Consultation with Indigenous artists and representatives from the country to ensure that the program has been designed correctly. (Pumpa, Wyeld 2006, p. 240)


Plan for change and provide the scope of redesigning as the needs of the target groups change (Clemens 2002).


Final results need to be disseminated back to the people in culturally appropriate ways and in a language that can be understood (Tuhiwia-Smith 1999)


Discrimination could be claimed if ‘… a flexible delivery method does not cater for a particular disability or cultural difference’ (Mcfarlane & Fuller 2001 p. 92).


Avoid the mistaken notion that Indigenous culture is monolithic (Dyson 2002).


The usage of Aboriginal knowledge without permission ‘…is treated as theft and recognized to be highly subversive of the traditional gerontocratic social structure’ (Butchman 2000, p. 63).


Storytelling is an integral part of Aboriginal culture (Somerville et a. 2010)



Auld, G 2007, ‘Talking books for children's home use in a minority Indigenous Australian language context’, Australasian Journal of Educational Technology, vol. 23, no. 1, pp. 48-67.

Buchtmann, L 2000, ‘Digital Songlines: The Use of Modern Communication Technology by an Aboriginal Community in Remote Australia’, Prometheus: Critical Studies in Innovation, vol. 18, no. 1, pp. 59-74.

Clemens, L 2002, ‘Billabong: Indigenous Considerations in Website Design’, Proceedings of The Eighth Australian World Wide Web Conference, Twin Waters Resort, Queensland.

Dyson, LE 2002, ‘Design For A Culturally Affirming Indigenous Computer Literacy Course’, Proceedings of the 19th Annual Conference of the Australasian Society for Computers in Learning in Tertiary Education, Auckland, New Zealand.

Fischer, RA 1995, Protohistoric Roots Of The Network Self: On Wired Aborigines And The Emancipation From Alphabetic Imperialism, Zurich.

Fleer, M 1989, ‘Reflecting Indigenous Culture in Educational Software Design’, Journal of Reading, vol. 32, no. 7, pp. 611-619, International Reading Association.

Gibb, H 2006, ‘Distance Education and the Issue of Equity Online: Exploring the Perspectives of Rural Aboriginal Students’, The Australian Journal of Indigenous Education, vol. 35, pp. 21-29.

Johnston, TL 2001, ‘Experiences of Female Students Completing A Full-Time Aboriginal Program by Computer-Mediated Communication’, Master’s Thesis, Lakehead University.

Lewis, D 1976, ‘Observations on Route Finding and Spatial Orientation among the Aboriginal Peoples of the Western Desert Region of Central Australia’, Oceania, vol. 46, no. 4, pp. 249-282, Oceania Publications, University of Sydney.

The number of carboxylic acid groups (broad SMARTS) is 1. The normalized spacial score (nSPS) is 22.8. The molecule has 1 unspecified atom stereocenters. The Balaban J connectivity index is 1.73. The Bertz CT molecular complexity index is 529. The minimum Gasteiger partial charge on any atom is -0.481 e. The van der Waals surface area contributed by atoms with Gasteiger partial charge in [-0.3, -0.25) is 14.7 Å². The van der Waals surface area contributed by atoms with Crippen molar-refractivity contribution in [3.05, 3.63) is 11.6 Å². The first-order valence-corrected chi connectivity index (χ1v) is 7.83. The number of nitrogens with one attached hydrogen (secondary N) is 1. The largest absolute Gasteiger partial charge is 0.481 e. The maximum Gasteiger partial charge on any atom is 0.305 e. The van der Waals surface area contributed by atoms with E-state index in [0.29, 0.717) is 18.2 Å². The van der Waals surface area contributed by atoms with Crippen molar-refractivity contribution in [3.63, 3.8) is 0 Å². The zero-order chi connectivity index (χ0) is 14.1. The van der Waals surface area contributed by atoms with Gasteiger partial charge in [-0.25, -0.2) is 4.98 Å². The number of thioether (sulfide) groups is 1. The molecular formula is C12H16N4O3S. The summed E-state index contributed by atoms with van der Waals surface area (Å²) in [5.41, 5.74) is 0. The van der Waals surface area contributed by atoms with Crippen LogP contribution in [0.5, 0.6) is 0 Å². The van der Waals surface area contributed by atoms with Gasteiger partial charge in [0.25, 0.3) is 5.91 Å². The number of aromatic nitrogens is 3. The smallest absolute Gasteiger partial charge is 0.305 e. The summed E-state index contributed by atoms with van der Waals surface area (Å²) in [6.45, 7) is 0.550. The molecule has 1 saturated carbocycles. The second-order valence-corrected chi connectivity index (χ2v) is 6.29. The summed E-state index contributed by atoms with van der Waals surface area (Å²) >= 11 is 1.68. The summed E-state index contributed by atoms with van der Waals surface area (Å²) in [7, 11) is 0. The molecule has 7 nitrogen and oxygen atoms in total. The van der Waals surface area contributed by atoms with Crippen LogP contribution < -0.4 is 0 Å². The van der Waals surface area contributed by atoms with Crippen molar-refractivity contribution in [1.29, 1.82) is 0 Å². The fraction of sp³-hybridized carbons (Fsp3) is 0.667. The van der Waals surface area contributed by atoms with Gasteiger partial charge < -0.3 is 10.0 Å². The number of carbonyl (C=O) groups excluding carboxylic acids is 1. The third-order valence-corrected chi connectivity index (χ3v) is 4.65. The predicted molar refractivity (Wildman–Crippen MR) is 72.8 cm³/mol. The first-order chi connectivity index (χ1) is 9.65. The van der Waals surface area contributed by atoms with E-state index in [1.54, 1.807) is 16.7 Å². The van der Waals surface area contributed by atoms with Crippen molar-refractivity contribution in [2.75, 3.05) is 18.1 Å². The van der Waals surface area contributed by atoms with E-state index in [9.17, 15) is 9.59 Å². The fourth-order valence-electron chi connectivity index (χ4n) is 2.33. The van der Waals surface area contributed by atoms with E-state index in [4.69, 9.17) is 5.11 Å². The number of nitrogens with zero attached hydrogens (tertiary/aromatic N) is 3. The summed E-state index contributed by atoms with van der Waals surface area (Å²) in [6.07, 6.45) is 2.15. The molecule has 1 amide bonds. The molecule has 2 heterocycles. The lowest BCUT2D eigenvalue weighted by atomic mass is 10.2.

McFarlane, P & Fuller, A 2001, ‘Equity issues in E-education’, Journal of Law, Information and Science, vol. 12, no. 1, pp. 87-95.

Munn, N 1973, Walbiri Iconography: Graphic Representation and Cultural Symbolism in Central Australian Society, Cornell University Press, London.

Pumpa, M, & Wyeld, TG 2006, ‘Database and Narratological Representation of Australian Aboriginal Knowledge as Information Visualisation using a Game Engine’, Proceedings of the 10th International IEEE Conference on Information Visualisation, 5-7 July, London, UK.

Pumpa, M, Wyeld, TG & Adkins, B 2006, ‘Performing Traditional Knowledge using a Game Engine: Communicating and Sharing Australian Aboriginal Knowledge Practices’, Proceedings of the 6th IEEE International Conference on Advanced Learning Technologies, 5-7 July, Kerkrade, The Netherlands.

Remedio, J 1996, ‘Chairperson of the National Indigenous Media Association’, cited in Buchtmann, L 2000, ‘Digital Songlines: The Use of Modern Communication Technology by an Aboriginal Community in Remote Australia’, Prometheus: Critical Studies in Innovation, vol. 18, no. 1, pp. 59-74.

Somerville, C, Somerville, K & Wyld F 2010, ‘Martu storytellers: Aboriginal narratives within the academy’, Australian Journal of Indigenous Education, vol. 39, pp. 96-101.

Trudgen, RI 1983, Aboriginal traditional economic system in Central and East Arnhemland, Northern Regional Council of Congress, Darwin.

Tuhiwai-Smith, L 1999, Decolonizing Methodologies: Research and Indigenous Peoples, Zed Books, London.

Turk, A & Trees, K 1998, ‘Culture and Participation in the Development of CMC: Indigenous Cultural Information System Case Study’, Proceedings of Cultural Attitudes Towards Communication and Technology, 1-3 August, University of Sydney, Australia.

Williams, M 2002, Reach In - Reach Out: A journey starts with a good idea, viewed 10 October 2010, <http://tinyurl.com/74fyhy7>.


Copyright © Reece George